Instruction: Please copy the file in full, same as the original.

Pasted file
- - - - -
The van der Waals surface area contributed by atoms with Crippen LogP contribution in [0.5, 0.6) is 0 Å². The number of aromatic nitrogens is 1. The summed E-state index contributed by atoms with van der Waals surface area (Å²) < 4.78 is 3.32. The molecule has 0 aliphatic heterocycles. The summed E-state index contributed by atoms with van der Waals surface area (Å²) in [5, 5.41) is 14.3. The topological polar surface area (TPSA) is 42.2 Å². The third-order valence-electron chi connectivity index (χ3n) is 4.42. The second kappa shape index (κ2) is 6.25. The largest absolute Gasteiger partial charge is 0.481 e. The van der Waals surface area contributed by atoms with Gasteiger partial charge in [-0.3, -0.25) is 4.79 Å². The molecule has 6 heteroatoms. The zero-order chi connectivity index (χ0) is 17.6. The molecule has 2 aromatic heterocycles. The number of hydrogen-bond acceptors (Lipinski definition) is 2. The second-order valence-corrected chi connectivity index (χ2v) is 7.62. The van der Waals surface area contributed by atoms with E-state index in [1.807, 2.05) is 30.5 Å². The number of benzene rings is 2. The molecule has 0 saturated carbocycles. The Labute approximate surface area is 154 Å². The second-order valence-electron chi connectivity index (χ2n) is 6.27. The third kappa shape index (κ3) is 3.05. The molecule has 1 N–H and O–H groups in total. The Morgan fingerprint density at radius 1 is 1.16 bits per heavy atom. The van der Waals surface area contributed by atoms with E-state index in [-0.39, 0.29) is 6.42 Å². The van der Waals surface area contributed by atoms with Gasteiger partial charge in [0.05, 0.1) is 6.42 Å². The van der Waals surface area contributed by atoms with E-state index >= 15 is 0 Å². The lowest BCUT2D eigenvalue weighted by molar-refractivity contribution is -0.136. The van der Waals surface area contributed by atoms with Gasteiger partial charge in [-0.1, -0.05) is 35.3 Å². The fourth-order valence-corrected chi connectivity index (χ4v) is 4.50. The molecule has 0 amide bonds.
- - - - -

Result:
The van der Waals surface area contributed by atoms with Crippen LogP contribution in [0.5, 0.6) is 0 Å². The number of aromatic nitrogens is 1. The summed E-state index contributed by atoms with van der Waals surface area (Å²) < 4.78 is 3.32. The molecule has 0 aliphatic heterocycles. The summed E-state index contributed by atoms with van der Waals surface area (Å²) in [5, 5.41) is 14.3. The topological polar surface area (TPSA) is 42.2 Å². The third-order valence-electron chi connectivity index (χ3n) is 4.42. The second kappa shape index (κ2) is 6.25. The largest absolute Gasteiger partial charge is 0.481 e. The van der Waals surface area contributed by atoms with Gasteiger partial charge in [-0.3, -0.25) is 4.79 Å². The molecule has 6 heteroatoms. The zero-order chi connectivity index (χ0) is 17.6. The molecule has 2 aromatic heterocycles. The number of hydrogen-bond acceptors (Lipinski definition) is 2. The second-order valence-corrected chi connectivity index (χ2v) is 7.62. The van der Waals surface area contributed by atoms with E-state index in [1.807, 2.05) is 30.5 Å². The number of benzene rings is 2. The molecule has 0 saturated carbocycles. The Labute approximate surface area is 154 Å². The second-order valence-electron chi connectivity index (χ2n) is 6.27. The third kappa shape index (κ3) is 3.05. The molecule has 1 N–H and O–H groups in total. The Morgan fingerprint density at radius 1 is 1.16 bits per heavy atom. The van der Waals surface area contributed by atoms with E-state index in [-0.39, 0.29) is 6.42 Å². The van der Waals surface area contributed by atoms with Gasteiger partial charge in [0.05, 0.1) is 6.42 Å². The van der Waals surface area contributed by atoms with E-state index >= 15 is 0 Å². The lowest BCUT2D eigenvalue weighted by molar-refractivity contribution is -0.136. The van der Waals surface area contributed by atoms with Gasteiger partial charge in [-0.1, -0.05) is 35.3 Å². The fourth-order valence-corrected chi connectivity index (χ4v) is 4.50. The molecule has 0 amide bonds.